The most successful wine producers owe everything to the hills of Franciacorta and to pay back their debt to this land, at least in part, many of them have actively set out to support, propose and share amazing art projects in their vineyards. The best known is the collection of contemporary art in the Ca’ del Bosco winery, a place where art and the excellent of wine flow together and blend seamlessly into the landscape. Here, in the vast park, as in the production areas, works of art are displayed and blended in with skill, like the gate entitled “Inno al Sole” (Hymn to the Sun) by Arnaldo Pomodoro, the sculpture “Eroi di Luce” (Heroes of Light) by Igor Mitoraj, the surreal puzzle of the “Codice Genetico” (Genetic Code) by Rabarama, as well as the giant suspended rhinoceros by Stefano Bombardieri. Another open-air museum where art and nature are combined in a constant dialogue is the “Parco delle Sculture” (Sculpture Park) of Franciacorta: thirteen sculptures by young contemporary artists, winning works from the Third Millennium International Sculpture award, set in the park which combines the resort, L’Albereta, with the Bellavista and Contadi Castaldi wineries, all owned by the Terra Moretti Group. Lastly, the Museum of Contemporary Art, located inside the La Montina estate, is dedicated to the artist, Remo Bianco. Here, four hundred works by the eclectic Milanese artist are displayed in rotation, one of the precursors of Nouveau Realisme, including several of the famous Tableaux Dorès.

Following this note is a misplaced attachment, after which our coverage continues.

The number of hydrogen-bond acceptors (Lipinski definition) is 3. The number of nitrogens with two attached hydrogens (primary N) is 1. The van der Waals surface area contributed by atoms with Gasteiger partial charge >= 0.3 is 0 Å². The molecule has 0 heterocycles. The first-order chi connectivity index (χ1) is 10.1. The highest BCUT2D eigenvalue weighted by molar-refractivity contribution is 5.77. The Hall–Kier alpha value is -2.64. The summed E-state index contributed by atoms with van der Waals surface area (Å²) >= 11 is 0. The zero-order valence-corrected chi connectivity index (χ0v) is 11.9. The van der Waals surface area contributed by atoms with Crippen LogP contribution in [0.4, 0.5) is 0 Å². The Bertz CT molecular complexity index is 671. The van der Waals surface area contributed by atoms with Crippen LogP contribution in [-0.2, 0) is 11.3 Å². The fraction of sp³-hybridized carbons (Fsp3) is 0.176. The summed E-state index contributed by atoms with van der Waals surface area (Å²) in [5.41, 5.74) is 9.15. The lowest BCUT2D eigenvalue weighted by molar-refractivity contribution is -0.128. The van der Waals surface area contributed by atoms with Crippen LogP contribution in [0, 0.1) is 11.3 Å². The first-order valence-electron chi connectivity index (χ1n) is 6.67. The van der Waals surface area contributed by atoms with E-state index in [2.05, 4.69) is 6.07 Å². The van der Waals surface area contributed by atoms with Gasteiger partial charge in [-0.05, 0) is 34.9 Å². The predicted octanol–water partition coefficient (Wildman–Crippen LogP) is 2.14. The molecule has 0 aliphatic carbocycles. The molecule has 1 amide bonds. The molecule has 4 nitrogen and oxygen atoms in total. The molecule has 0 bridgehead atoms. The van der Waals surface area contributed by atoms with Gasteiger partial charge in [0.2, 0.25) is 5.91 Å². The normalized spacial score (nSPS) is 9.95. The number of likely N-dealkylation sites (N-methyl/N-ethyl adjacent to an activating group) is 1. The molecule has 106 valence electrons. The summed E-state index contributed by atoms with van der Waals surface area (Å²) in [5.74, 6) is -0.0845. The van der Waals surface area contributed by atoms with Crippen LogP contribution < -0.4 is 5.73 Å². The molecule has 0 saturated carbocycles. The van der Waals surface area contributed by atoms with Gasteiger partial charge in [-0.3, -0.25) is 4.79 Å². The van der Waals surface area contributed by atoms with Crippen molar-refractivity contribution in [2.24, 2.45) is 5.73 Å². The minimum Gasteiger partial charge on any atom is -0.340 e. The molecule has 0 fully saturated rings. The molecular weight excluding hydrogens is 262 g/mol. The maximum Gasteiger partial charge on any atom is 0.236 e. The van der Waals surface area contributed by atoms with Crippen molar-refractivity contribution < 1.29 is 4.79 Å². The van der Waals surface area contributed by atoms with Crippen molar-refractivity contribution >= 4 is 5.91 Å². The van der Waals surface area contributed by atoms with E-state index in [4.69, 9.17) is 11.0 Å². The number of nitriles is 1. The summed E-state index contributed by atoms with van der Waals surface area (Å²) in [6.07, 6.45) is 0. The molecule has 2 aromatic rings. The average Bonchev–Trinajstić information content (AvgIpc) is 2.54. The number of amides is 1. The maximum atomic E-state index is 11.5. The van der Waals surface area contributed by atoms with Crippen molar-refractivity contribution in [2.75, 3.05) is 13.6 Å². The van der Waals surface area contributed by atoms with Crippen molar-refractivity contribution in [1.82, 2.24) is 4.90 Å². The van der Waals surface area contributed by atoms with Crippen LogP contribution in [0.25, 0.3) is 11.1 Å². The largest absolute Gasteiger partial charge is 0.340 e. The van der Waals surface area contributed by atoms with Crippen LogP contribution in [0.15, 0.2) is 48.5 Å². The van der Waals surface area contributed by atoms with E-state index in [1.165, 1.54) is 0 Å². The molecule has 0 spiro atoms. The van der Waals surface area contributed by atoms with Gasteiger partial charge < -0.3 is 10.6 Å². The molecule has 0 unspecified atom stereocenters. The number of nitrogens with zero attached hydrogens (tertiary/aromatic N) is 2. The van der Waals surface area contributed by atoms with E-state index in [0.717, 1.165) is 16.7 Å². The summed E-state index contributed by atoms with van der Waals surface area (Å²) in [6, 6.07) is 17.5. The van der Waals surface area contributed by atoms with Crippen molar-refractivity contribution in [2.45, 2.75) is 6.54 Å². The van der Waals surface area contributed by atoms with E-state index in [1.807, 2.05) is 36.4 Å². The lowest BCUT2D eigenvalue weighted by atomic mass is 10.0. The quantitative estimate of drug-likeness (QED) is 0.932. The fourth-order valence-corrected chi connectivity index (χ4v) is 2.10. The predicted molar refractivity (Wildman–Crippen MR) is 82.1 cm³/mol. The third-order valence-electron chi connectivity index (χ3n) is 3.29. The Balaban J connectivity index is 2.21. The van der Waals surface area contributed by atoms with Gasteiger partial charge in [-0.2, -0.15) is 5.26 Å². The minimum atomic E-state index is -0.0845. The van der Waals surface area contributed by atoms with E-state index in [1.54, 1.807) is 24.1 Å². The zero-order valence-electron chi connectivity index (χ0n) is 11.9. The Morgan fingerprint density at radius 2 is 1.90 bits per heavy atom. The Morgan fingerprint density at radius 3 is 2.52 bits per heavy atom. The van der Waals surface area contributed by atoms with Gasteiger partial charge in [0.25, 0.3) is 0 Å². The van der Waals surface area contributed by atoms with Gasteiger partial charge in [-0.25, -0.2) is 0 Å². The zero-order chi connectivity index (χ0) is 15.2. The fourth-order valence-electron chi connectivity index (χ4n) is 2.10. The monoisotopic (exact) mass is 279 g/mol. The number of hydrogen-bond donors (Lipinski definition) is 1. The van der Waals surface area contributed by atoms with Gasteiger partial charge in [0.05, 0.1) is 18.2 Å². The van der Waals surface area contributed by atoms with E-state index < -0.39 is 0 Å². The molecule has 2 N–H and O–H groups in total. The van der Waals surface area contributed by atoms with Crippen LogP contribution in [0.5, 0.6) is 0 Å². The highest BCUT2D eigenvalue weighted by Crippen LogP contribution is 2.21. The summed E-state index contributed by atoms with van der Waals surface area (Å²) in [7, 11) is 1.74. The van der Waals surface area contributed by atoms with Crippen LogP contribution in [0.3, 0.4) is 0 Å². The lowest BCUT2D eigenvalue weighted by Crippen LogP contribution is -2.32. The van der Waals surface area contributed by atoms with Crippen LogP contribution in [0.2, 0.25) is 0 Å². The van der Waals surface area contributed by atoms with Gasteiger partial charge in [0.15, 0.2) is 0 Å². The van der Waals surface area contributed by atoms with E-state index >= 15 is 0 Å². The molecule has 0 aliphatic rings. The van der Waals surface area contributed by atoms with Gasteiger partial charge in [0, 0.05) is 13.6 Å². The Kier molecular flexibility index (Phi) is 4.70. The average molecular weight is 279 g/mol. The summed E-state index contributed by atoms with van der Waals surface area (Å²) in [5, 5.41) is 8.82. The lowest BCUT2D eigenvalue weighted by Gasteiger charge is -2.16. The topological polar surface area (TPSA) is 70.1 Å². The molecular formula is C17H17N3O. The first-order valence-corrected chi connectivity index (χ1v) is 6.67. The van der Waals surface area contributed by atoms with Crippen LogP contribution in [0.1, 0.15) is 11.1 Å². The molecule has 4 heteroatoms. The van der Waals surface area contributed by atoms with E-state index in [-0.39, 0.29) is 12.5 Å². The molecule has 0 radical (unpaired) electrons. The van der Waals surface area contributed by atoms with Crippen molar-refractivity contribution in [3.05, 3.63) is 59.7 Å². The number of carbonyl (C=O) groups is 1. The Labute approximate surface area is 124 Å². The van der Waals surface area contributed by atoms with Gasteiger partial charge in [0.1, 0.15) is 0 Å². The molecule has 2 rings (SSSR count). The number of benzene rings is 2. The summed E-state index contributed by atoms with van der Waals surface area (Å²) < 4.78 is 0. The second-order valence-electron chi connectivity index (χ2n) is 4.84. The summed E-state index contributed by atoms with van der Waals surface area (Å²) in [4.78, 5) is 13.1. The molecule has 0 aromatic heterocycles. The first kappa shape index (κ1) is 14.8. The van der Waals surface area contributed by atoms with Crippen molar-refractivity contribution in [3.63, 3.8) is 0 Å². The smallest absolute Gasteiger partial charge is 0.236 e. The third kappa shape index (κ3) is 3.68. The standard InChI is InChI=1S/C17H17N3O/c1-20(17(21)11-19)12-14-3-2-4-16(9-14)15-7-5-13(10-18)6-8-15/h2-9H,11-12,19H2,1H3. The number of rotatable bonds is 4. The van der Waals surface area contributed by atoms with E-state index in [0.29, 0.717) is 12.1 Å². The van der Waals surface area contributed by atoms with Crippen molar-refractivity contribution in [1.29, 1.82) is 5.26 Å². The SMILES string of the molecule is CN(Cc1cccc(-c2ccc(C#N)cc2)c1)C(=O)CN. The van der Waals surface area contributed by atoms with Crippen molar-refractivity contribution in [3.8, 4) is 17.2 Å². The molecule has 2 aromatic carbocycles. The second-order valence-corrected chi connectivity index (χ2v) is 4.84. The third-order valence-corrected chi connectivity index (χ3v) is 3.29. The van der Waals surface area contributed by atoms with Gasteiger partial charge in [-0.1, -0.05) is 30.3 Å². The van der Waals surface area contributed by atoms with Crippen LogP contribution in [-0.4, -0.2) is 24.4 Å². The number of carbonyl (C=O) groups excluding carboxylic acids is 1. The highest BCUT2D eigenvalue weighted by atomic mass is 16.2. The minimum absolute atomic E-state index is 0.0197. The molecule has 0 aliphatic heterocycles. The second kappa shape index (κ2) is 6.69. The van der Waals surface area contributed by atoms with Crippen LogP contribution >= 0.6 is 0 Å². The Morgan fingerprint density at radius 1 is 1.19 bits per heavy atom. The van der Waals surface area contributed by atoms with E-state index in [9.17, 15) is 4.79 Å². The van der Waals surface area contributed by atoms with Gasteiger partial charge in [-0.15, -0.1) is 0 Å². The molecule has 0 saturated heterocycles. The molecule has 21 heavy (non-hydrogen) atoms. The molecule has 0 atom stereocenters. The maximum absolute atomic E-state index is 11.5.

Bubbles from start to finish Anyone who still thinks that sparkling wines can only be drunk as aperitifs will find a myriad of reasons in Franciacorta to change their minds. The wide choice of delicious, traditional local food can be ideally matched with the different types of Franciacorta wines, from starters to first and second courses all the way through to the desserts: Clusane-style stuffed eel needs Franciacorta Extra Brut; ravioli with tench, caught in Lake Iseo, go hand in hand with Franciacorta Brut; the delicious beef in oil, a traditional recipe with a long and complex preparation, goes perfectly with Franciacorta Pas Dosé; and the “sbrisolona” cake with Franciacorta Demi-Sec is a match made in heaven. If the gastronomic tradition wins over lovers of good food, then the creations by the top-class chefs who run the best restaurants in the area will surely satisfy even the most demanding and inquisitive gourmet visitors. In the land reigned over by Gualtiero Marchesi for many years, young and talented chef are now reinterpreting tradition by proposing creative, but always authentic, cuisine: from Stefano Cerveni, of the Michelin-starred restaurant, “Due Colombe”, to Piercarlo Zanotti of the restaurant, “Cucina San Francesco”, in the Resort, “I Cappuccini”; from Fabio Abbattista, who at L’Albereta, in the new restaurant, “Leone Felice”, has the onerous task of taking up the mantle of Chef Marchesi (whose famous restaurant was here until 2013) to Lorenzo Tagliabue, overseeing the kitchen of the restaurant, “Barboglio De Gaioncelli”.